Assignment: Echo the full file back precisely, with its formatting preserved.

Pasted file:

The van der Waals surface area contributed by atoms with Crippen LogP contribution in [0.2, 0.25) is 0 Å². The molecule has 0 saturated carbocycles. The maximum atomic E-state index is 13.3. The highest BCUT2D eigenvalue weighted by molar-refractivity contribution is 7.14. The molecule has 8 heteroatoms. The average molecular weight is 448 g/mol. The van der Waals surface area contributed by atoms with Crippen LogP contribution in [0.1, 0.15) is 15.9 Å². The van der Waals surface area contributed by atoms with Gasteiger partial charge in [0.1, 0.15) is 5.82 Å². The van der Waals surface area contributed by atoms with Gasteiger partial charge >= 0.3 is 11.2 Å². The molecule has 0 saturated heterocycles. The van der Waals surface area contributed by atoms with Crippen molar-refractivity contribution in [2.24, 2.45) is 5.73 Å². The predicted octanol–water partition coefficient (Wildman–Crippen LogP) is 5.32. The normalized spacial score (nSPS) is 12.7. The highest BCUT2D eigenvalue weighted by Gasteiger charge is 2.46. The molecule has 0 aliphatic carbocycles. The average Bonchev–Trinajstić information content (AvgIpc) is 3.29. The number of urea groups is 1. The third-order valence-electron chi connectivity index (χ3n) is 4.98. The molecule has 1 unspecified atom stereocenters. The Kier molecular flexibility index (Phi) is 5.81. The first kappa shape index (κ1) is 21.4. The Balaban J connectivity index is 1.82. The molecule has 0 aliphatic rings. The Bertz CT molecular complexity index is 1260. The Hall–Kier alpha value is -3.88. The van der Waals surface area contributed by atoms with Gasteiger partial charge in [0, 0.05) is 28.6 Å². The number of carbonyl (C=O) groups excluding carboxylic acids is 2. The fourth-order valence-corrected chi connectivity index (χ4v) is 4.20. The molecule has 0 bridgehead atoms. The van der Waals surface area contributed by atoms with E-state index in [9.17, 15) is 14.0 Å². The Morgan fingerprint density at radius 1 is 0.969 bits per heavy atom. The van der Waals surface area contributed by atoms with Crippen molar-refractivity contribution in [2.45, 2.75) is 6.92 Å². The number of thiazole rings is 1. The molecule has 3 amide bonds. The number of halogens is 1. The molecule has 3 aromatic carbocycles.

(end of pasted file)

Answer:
The van der Waals surface area contributed by atoms with Crippen LogP contribution in [0.2, 0.25) is 0 Å². The molecule has 0 saturated carbocycles. The maximum atomic E-state index is 13.3. The highest BCUT2D eigenvalue weighted by molar-refractivity contribution is 7.14. The molecule has 8 heteroatoms. The average molecular weight is 448 g/mol. The van der Waals surface area contributed by atoms with Crippen LogP contribution in [0.1, 0.15) is 15.9 Å². The van der Waals surface area contributed by atoms with Gasteiger partial charge in [0.1, 0.15) is 5.82 Å². The van der Waals surface area contributed by atoms with Gasteiger partial charge >= 0.3 is 11.2 Å². The molecule has 0 saturated heterocycles. The van der Waals surface area contributed by atoms with Crippen molar-refractivity contribution in [2.24, 2.45) is 5.73 Å². The predicted octanol–water partition coefficient (Wildman–Crippen LogP) is 5.32. The normalized spacial score (nSPS) is 12.7. The highest BCUT2D eigenvalue weighted by Gasteiger charge is 2.46. The molecule has 0 aliphatic carbocycles. The average Bonchev–Trinajstić information content (AvgIpc) is 3.29. The number of urea groups is 1. The third-order valence-electron chi connectivity index (χ3n) is 4.98. The molecule has 1 unspecified atom stereocenters. The Kier molecular flexibility index (Phi) is 5.81. The first kappa shape index (κ1) is 21.4. The Balaban J connectivity index is 1.82. The molecule has 0 aliphatic rings. The Bertz CT molecular complexity index is 1260. The Hall–Kier alpha value is -3.88. The van der Waals surface area contributed by atoms with Gasteiger partial charge in [0, 0.05) is 28.6 Å². The number of carbonyl (C=O) groups excluding carboxylic acids is 2. The fourth-order valence-corrected chi connectivity index (χ4v) is 4.20. The molecule has 0 bridgehead atoms. The van der Waals surface area contributed by atoms with E-state index in [9.17, 15) is 14.0 Å². The Morgan fingerprint density at radius 1 is 0.969 bits per heavy atom. The van der Waals surface area contributed by atoms with Crippen molar-refractivity contribution in [2.45, 2.75) is 6.92 Å². The number of thiazole rings is 1. The molecule has 3 amide bonds. The number of halogens is 1. The molecule has 3 aromatic carbocycles.